An alternative way of producing pillars is to deposit the soft layer 14 after the formation of the hard cores 13. As shown in FIG. 5 the layer can be deposited using conventional electrolytic or electrolysis plating methods. In this case, the soft layer also coats the sides of the pillars, but this does not affect the operation of both layers on the ends. Pillars of this type can also be made by plastically deforming a hard core into a flat disk. The core may be coated with soft material either before or after the deformation process.

FUSED SOLDER GLASS PILLARS

Some of the pillars 5 may be made of fused solder glass, while the majority of the pillars may be made of a material having a high compressive strength, such as ceramic or high strength metal. The fused solder glass pillars may be formed during the same process that makes the hermetic solder glass edge seal around the periphery of the glass sheets.

The solder glass pillars make a strong mechanical bond to the internal surfaces of both glass sheets. When shear is present in the vacuum glazing, the solder glass pillars can absorb the shear forces, reducing the magnitude of these forces on the majority of the pillars.

The solder glass pillars are larger than the 0.2 to 0.3 mm diameter typically used for support pillars, to be strong enough to absorb the shear forces. Only a relatively small proportion of the pillars will usually be made from solder glass, otherwise a substantial increase in the thermal conductance of the vacuum glazing will occur due to heat flow through these pillars. Up to about 10% of the pillars are made from solder glass without resulting in too large an increase in the thermal conductance of the glazing associated with heat flow through the support pillars.

The solder glass pillars are up to 2 mm in diameter, although generally these pillars would be smaller than this--no more than 1 mm in diameter. The glass from which the solder glass pillars are made can be highly transparent, so that these pillars do not result in a substantial degradation of the optical properties of the glazing.

DESIGN OF SUPPORT PILLARS

Referring now to FIG. 6, the support pillars 5 comprising two flat parallel ends 15 and 16 shaped to provide stable equilibrium, and sides 17 shaped to provide unstable equilibrium, to ensure that the pillars when placed on a glass sheet will fall onto one of the flat faces and thereafter lie on that face.

The sides 17 are tapered outwards in FIG. 6(a) with one end larger than the other. In FIG. 6(b) the sides taper from both ends in a cuspodial shape. In FIG. 6(c) the sides are curved and in FIG. 6(d) the sides are curved from both ends in a cuspoidal shape.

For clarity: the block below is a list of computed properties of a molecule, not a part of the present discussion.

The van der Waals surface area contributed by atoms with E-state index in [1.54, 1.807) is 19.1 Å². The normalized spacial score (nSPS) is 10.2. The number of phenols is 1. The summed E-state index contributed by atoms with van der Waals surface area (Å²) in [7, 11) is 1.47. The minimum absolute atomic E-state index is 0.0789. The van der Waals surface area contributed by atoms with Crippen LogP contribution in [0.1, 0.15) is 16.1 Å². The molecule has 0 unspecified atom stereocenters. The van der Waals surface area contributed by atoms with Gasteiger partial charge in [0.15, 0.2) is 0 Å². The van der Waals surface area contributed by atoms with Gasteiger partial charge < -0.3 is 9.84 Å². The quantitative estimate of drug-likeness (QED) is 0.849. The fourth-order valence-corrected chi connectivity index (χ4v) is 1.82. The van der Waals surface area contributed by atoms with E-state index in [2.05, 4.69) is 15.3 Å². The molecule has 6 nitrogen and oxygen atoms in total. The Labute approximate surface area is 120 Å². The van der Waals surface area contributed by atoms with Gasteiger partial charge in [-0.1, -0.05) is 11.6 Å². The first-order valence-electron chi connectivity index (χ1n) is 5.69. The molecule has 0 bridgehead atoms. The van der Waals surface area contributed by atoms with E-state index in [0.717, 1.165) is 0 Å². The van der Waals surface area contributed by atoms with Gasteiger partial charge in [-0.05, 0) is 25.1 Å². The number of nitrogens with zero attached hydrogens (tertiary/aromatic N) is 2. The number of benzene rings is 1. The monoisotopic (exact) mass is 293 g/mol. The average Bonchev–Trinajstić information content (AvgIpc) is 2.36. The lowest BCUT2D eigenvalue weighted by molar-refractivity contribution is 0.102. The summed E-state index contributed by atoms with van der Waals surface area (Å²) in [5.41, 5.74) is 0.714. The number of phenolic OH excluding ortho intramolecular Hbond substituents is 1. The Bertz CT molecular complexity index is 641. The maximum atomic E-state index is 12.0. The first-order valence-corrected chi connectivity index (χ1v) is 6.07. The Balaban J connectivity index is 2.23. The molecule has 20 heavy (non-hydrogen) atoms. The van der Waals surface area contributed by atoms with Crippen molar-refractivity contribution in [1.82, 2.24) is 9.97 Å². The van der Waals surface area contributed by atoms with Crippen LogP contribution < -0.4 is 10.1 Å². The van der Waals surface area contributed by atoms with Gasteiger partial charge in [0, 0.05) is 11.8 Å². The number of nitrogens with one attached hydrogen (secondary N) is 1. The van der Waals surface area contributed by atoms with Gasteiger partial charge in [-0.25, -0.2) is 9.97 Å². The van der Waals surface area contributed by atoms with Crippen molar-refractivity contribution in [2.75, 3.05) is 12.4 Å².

VACUUM GLAZING STRUCTURE

In FIG. 7 the steps in a process of producing a laminated evacuated panel are illustrated. First the evacuated panel is produced as shown in FIG. 7(a). Then a layer of plastic laminate material 20 is placed on one surface of the glazing. A further glass sheet 21 is located above this material as shown in FIG. 7(b). The entire assembly is forced together, and then heated to a temperature at which the plastic material 20 softens and bonds to both sheets of glass 2 and 21 as shown in FIG. 7(c). The laminating process may be performed on one or both sides of the glazing to produce a laminated evacuated panel.

Although this invention has been described with reference to specific embodiments it should be appreciated that it could be embodied in other forms. A glazing structure may incorporate one or more of the improvements according to the aspects of the invention.

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Classifications
U.S. Classification428/34, 52/786.13, 428/120
International ClassificationE06B3/663, C03C27/06, B32B37/00, C03C27/12, B32B17/06, E06B3/66, B32B37/30, B32B17/10
Cooperative ClassificationB32B37/0076, B32B17/10055, E06B3/6612, Y02B80/24, E06B3/66304
European ClassificationB32B17/10C4B4, E06B3/66D, E06B3/663A, B32B37/00D
Legal Events
DateCodeEventDescription
Sep 30, 2010FPAYFee payment
Year of fee payment: 12
Oct 27, 2006FPAYFee payment
Year of fee payment: 8
Oct 27, 2006SULPSurcharge for late payment
Year of fee payment: 7
Oct 25, 2006REMIMaintenance fee reminder mailed
Aug 29, 2002FPAYFee payment
Year of fee payment: 4
Apr 18, 1997ASAssignment
Owner name: SYDNEY, UNIVERSITY OF, THE, AUSTRALIA
Free format text: ASSIGNMENT OF ASSIGNORS INTEREST;ASSIGNORS:COLLINS, RICHARD EDWARD;TANG, JIAN-ZHENG;REEL/FRAME:008525/0801
Effective date: 19970403